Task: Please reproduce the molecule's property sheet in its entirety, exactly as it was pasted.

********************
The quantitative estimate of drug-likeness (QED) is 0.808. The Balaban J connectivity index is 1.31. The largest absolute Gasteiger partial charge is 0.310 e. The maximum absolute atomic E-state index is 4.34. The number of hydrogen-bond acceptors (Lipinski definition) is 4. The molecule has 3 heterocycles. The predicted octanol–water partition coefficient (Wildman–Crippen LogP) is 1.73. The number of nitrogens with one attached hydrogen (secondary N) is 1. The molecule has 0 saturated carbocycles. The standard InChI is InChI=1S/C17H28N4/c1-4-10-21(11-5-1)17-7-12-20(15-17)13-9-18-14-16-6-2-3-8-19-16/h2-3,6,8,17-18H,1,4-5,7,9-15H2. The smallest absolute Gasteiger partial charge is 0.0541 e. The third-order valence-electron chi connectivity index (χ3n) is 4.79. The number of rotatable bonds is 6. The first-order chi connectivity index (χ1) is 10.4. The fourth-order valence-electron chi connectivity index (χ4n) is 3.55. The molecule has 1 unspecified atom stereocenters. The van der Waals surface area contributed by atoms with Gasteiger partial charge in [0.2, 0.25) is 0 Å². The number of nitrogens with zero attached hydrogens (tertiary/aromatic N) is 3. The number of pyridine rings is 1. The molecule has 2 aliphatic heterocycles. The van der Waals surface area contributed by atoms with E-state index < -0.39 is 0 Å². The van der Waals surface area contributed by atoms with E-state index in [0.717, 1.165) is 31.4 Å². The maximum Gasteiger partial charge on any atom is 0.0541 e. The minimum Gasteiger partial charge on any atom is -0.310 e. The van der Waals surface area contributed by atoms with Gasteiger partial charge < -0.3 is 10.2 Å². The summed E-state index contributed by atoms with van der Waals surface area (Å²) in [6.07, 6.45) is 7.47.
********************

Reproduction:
The quantitative estimate of drug-likeness (QED) is 0.808. The Balaban J connectivity index is 1.31. The largest absolute Gasteiger partial charge is 0.310 e. The maximum absolute atomic E-state index is 4.34. The number of hydrogen-bond acceptors (Lipinski definition) is 4. The molecule has 3 heterocycles. The predicted octanol–water partition coefficient (Wildman–Crippen LogP) is 1.73. The number of nitrogens with one attached hydrogen (secondary N) is 1. The molecule has 0 saturated carbocycles. The standard InChI is InChI=1S/C17H28N4/c1-4-10-21(11-5-1)17-7-12-20(15-17)13-9-18-14-16-6-2-3-8-19-16/h2-3,6,8,17-18H,1,4-5,7,9-15H2. The smallest absolute Gasteiger partial charge is 0.0541 e. The third-order valence-electron chi connectivity index (χ3n) is 4.79. The number of rotatable bonds is 6. The first-order chi connectivity index (χ1) is 10.4. The fourth-order valence-electron chi connectivity index (χ4n) is 3.55. The molecule has 1 unspecified atom stereocenters. The van der Waals surface area contributed by atoms with Gasteiger partial charge in [0.2, 0.25) is 0 Å². The number of nitrogens with zero attached hydrogens (tertiary/aromatic N) is 3. The number of pyridine rings is 1. The molecule has 2 aliphatic heterocycles. The van der Waals surface area contributed by atoms with E-state index < -0.39 is 0 Å². The van der Waals surface area contributed by atoms with E-state index in [0.717, 1.165) is 31.4 Å². The maximum Gasteiger partial charge on any atom is 0.0541 e. The minimum Gasteiger partial charge on any atom is -0.310 e. The van der Waals surface area contributed by atoms with Gasteiger partial charge < -0.3 is 10.2 Å². The summed E-state index contributed by atoms with van der Waals surface area (Å²) in [6.07, 6.45) is 7.47.